The chair by state law approves the vote canvass following elections and certifies results. The chair also sets the agenda for the commission and can influence how questions are framed, an important power on the agency, which is evenly divided between Republicans and Democrats.
Millis did not respond to requests for comment Wednesday.
Millis’ appointment drew praise from former state Supreme Court Justice Michael Gableman, who was hired last year by Vos to lead a partisan review of the 2020 election.
“Don will bring with him both the intellectual firepower and courageous resolve that are both necessary to enable him to help put a stop to the lawless actions of the leftist members of WEC,” Gableman said in a statement.
Millis previously served as former Republican Gov. Tommy Thompson’s appointee on the Tax Appeals Commission and on the old elections board from 1997 to 2001, where he advocated for universal paper ballots and voter ID laws, and opposed touch screen voting, Vos said. He also previously worked for former state Sens. Jim Harsdorf and Mac Davis.
“Don Millis was an excellent elections commissioner when he originally served on the commission,” Jacobs told The Associated Press. “And while I am confident he and I will not always agree on the topics we address, I believe his work will be professional and thoughtful as it has been.”
Millis was appointed by Fitzgerald to join the Wisconsin Elections Commission in 2016, becoming one of the agency’s first members when it was created that year to replace the nonpartisan Government Accountability Board. However, Millis submitted his resignation in March 2017, noting that he could no longer serve due to commitments with his Sun Prairie law practice.
Millis rejoins the commission as it faces heightened scrutiny from several state Republicans for how the 2020 election was administered due to unfounded claims of widespread fraud and mounting pressure from former President Donald Trump.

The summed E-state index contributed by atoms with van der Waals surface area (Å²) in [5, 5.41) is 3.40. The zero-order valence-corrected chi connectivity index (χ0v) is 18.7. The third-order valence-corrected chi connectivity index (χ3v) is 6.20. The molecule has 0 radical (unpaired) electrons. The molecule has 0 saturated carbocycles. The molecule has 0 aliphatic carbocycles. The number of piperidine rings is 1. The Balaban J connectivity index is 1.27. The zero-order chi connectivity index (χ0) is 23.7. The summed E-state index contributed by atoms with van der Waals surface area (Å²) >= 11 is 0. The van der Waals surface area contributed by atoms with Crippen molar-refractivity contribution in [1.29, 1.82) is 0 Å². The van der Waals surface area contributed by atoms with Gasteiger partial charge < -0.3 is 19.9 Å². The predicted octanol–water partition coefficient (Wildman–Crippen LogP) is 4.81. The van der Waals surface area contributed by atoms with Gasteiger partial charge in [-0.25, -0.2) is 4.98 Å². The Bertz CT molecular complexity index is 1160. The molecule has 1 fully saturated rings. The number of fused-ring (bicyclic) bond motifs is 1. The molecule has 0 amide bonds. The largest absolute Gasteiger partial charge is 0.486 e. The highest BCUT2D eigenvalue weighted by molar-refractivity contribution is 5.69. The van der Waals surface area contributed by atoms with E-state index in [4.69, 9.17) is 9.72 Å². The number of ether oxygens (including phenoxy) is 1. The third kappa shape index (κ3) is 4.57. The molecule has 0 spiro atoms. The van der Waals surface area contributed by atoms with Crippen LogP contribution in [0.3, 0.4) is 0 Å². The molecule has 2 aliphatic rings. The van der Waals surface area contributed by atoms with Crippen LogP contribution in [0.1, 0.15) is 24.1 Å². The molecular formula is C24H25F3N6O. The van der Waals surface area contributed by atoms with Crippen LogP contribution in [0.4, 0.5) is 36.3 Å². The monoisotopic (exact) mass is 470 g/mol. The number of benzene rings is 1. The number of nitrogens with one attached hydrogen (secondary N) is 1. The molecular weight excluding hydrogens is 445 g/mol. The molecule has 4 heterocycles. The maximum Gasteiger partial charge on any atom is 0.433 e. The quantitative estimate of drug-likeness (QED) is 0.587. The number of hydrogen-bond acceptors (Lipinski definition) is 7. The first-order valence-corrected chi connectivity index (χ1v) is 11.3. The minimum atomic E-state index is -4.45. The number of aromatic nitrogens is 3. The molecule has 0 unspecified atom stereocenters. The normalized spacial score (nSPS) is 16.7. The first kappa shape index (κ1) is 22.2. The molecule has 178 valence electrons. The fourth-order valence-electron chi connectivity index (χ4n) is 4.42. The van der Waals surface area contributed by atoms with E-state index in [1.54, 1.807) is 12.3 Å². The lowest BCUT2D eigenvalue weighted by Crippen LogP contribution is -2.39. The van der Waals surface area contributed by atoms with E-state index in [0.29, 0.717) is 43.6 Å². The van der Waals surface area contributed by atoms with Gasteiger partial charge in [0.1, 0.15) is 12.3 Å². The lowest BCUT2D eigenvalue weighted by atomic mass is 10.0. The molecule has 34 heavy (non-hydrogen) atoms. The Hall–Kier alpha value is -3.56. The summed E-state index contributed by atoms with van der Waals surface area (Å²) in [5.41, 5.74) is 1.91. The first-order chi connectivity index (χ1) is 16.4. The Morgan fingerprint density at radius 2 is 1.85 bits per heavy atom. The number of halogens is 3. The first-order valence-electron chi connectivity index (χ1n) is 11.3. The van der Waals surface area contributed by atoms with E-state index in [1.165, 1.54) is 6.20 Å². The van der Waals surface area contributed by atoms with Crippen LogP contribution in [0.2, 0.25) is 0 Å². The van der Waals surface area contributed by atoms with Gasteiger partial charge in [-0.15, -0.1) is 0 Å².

GOP gubernatorial candidates Michels, Rebecca Kleefisch, Kevin Nicholson and state Rep. Timothy Ramthun, R-Campbellsport, have all called for the agency’s dismantling.
Earlier this year, Gableman listed the “elimination and dismantling” of the Elections Commission as one of his top recommendations to the Legislature.
Vos, who has repeatedly extended Gableman’s contract with the state despite no evidence of widespread fraud in the presidential election, has been adamantly opposed to eliminating the commission.
In 2016, Millis made the motion to approve guidance allowing election officials to correct errors on absentee ballot certificates. The guidance has since come under fire from Republicans, including Trump, who have alleged that the commission violated state law by allowing clerks to fill in missing information.
Court decisions, recounts and multiple reviews have found no evidence of widespread fraud in Wisconsin’s 2020 election.
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“Don (Millis) will bring with him both the intellectual firepower and courageous resolve that are both necessary to enable him to help put a stop to the lawless actions of the leftist members of WEC."
Michael Gableman, leader of GOP review of 2020 election